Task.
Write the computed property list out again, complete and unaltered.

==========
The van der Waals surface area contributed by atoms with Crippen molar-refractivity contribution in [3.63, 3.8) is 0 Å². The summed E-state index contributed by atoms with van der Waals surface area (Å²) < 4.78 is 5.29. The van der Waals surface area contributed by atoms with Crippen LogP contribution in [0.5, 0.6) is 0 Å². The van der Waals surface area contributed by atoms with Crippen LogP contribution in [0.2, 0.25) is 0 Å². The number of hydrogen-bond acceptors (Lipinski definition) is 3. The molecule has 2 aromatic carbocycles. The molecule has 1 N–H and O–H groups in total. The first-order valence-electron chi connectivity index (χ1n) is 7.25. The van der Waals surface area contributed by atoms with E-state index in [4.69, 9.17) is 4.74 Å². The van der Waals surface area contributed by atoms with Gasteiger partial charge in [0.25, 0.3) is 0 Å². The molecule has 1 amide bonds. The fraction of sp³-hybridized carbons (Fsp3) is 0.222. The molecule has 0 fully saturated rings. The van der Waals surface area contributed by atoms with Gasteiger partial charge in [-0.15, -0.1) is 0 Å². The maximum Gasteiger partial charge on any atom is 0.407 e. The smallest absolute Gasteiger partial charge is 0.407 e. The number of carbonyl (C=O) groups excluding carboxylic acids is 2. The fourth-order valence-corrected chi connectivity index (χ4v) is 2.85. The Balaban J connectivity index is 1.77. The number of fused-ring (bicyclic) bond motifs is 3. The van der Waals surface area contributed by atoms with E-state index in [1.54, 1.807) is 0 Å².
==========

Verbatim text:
The van der Waals surface area contributed by atoms with Crippen molar-refractivity contribution in [3.63, 3.8) is 0 Å². The summed E-state index contributed by atoms with van der Waals surface area (Å²) < 4.78 is 5.29. The van der Waals surface area contributed by atoms with Crippen LogP contribution in [0.5, 0.6) is 0 Å². The van der Waals surface area contributed by atoms with Crippen LogP contribution in [0.2, 0.25) is 0 Å². The number of hydrogen-bond acceptors (Lipinski definition) is 3. The molecule has 2 aromatic carbocycles. The molecule has 1 N–H and O–H groups in total. The first-order valence-electron chi connectivity index (χ1n) is 7.25. The van der Waals surface area contributed by atoms with E-state index in [4.69, 9.17) is 4.74 Å². The van der Waals surface area contributed by atoms with Gasteiger partial charge in [0.25, 0.3) is 0 Å². The molecule has 1 amide bonds. The fraction of sp³-hybridized carbons (Fsp3) is 0.222. The molecule has 0 fully saturated rings. The van der Waals surface area contributed by atoms with Gasteiger partial charge in [-0.15, -0.1) is 0 Å². The maximum Gasteiger partial charge on any atom is 0.407 e. The smallest absolute Gasteiger partial charge is 0.407 e. The number of carbonyl (C=O) groups excluding carboxylic acids is 2. The fourth-order valence-corrected chi connectivity index (χ4v) is 2.85. The Balaban J connectivity index is 1.77. The number of fused-ring (bicyclic) bond motifs is 3. The van der Waals surface area contributed by atoms with E-state index in [1.54, 1.807) is 0 Å².